Wherever he laid his laptop was home: the internet and homelessness

Paul Raven @ 02-06-2009

I dare say many of you have already seen this Wall Street Journal piece that documents the increase of internet presence in San Francisco’s homeless population… but if you haven’t, I think you should go read it, especially if you’ve ever found yourself fretting over the horrible sense of disconnection from the world that a temporary loss of your broadband connection can cause.

Cheap computers and free Internet access fuel the phenomenon. So does an increasingly computer-savvy population. Many job and housing applications must be submitted online. Some homeless advocates say the economic downturn is pushing more of the wired middle class on to the streets.

Aspiring computer programmer Paul Weston, 29, says his Macintosh PowerBook has been a “lifeboat” since he was laid off from his job as a hotel clerk in December and moved to a shelter. Sitting in a Whole Foods store with free wireless access, Mr. Weston searches for work and writes a computer program he hopes to sell eventually. He has emailed city officials to press for better shelter conditions.

Lisa Stringer, who runs a program that teaches job and computer skills to homeless and low-income residents, says some students who can’t even read or write save money to buy computers at Goodwill. “It’s really a symbol in today’s society of being OK and connected,” she says. She sometimes urges homeless students to put off buying laptops until their living situations stabilize.

What’s most interesting to me about this is the way that the ‘freeconomics’ model of most web businesses is providing opportunities for social interaction to those who have dropped out of or been abandoned by the traditional meatspace support systems; homelessness no longer equates to invisibility, in other words, and a lack of fixed address no longer excludes you from a complex social life with people from a vast variety of social and political backgrounds. These people are using free services that are funded by payments from the better-off… smells a little like socialism, no?

If this isn’t a tangible example of how geography is dissolving under the influence of ubiquitous communication media, I don’t know what is. Which do you think you’d find easier to live with – losing your home, or losing access to the internet?


Author decides to copy Radiohead’s business model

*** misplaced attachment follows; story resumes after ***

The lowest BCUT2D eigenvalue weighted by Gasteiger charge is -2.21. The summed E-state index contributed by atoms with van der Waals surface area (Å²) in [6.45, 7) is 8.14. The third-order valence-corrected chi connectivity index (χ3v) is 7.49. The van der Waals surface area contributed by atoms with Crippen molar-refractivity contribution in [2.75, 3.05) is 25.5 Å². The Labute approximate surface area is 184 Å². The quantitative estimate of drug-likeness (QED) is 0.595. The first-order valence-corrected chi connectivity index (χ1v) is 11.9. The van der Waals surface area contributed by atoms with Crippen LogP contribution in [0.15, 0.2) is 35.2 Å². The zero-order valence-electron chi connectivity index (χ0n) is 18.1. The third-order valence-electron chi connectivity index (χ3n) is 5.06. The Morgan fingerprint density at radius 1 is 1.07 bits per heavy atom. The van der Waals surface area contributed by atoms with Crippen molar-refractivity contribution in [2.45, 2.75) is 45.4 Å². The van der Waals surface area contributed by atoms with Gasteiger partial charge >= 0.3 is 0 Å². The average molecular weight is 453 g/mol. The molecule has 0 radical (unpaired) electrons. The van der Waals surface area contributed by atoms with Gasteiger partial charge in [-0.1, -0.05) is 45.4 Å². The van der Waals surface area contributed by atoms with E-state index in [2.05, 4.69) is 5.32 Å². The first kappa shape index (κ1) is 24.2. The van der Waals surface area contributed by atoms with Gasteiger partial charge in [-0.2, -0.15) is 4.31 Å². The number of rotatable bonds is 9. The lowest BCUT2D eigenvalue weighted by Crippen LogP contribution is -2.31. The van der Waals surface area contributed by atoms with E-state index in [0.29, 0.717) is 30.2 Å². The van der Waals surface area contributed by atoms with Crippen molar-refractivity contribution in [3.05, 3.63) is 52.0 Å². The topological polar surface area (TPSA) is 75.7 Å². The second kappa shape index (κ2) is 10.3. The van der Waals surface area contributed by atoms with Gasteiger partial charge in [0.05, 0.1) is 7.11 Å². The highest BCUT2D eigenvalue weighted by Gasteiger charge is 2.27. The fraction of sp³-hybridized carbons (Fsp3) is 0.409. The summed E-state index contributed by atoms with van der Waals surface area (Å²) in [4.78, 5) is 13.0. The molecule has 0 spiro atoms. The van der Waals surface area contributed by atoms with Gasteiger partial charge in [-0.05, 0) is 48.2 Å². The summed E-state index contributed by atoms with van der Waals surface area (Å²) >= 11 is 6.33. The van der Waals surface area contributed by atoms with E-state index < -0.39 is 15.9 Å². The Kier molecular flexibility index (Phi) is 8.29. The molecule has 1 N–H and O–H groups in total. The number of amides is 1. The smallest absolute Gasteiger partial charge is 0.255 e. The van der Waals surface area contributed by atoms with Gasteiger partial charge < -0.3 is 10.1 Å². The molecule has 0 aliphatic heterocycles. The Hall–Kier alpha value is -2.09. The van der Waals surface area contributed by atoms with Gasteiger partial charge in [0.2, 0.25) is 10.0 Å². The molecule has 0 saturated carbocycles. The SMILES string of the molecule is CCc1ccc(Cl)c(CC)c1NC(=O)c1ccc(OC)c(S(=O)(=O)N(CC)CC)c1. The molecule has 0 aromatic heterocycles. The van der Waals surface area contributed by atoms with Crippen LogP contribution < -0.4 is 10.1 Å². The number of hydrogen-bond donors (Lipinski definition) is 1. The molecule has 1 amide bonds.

Paul Raven @ 03-03-2009

Here’s an experiment to keep a close eye on, if you’re curious about new business models for publishing books in the digital age. Publishers Faber and historian Ben Wilson are taking a page from Radiohead’s playbook and releasing Wilson’s latest book in digital form on a pay-what-you-like basis:

Wilson’s examination of the value and meaning of liberty will be available to download on 27 April, six weeks before it is published on paper at £14.99, with readers given the freedom to set their own price, or even download it for free.

It’s a strategy Wilson, whose two previous books were published conventionally by Faber as hardbacks, admits is “a gamble”. When he first heard about the “frightening idea of giving the book away”, his reaction was surprise. “I’ve published before,” he explains, “and you have that excitement of a book in physical form, so that’s what you expect”. But after a while “it clicked together so well with what I wanted to do with the book – the campaigning edge – that it made a lot of sense.”

It’s good to see that Wilson and Faber haven’t made the usual mistake with the Radiohead experiment, in that they’re plainly seeing it as being a publicity play as opposed to the main income stream. However, I think it fair to say that Wilson isn’t quite a household name like Radiohead (hence there’s nowhere near the same level of expectation around the launch) and that the books business is still very different to the music business (although they’re getting closer), so while the model is similar we’d all be foolish to expect a similar pattern of results.

But it’s very interesting to see Faber taking this step, not just grappling with the new technology of ebooks as a format but with the new economics of electronic media, where free is – for better or for worse – the best way of getting your product into people’s minds (and memory sticks). It also makes Harpercollins’ claims about ebook pricing look even more ropey… [via GalleyCat]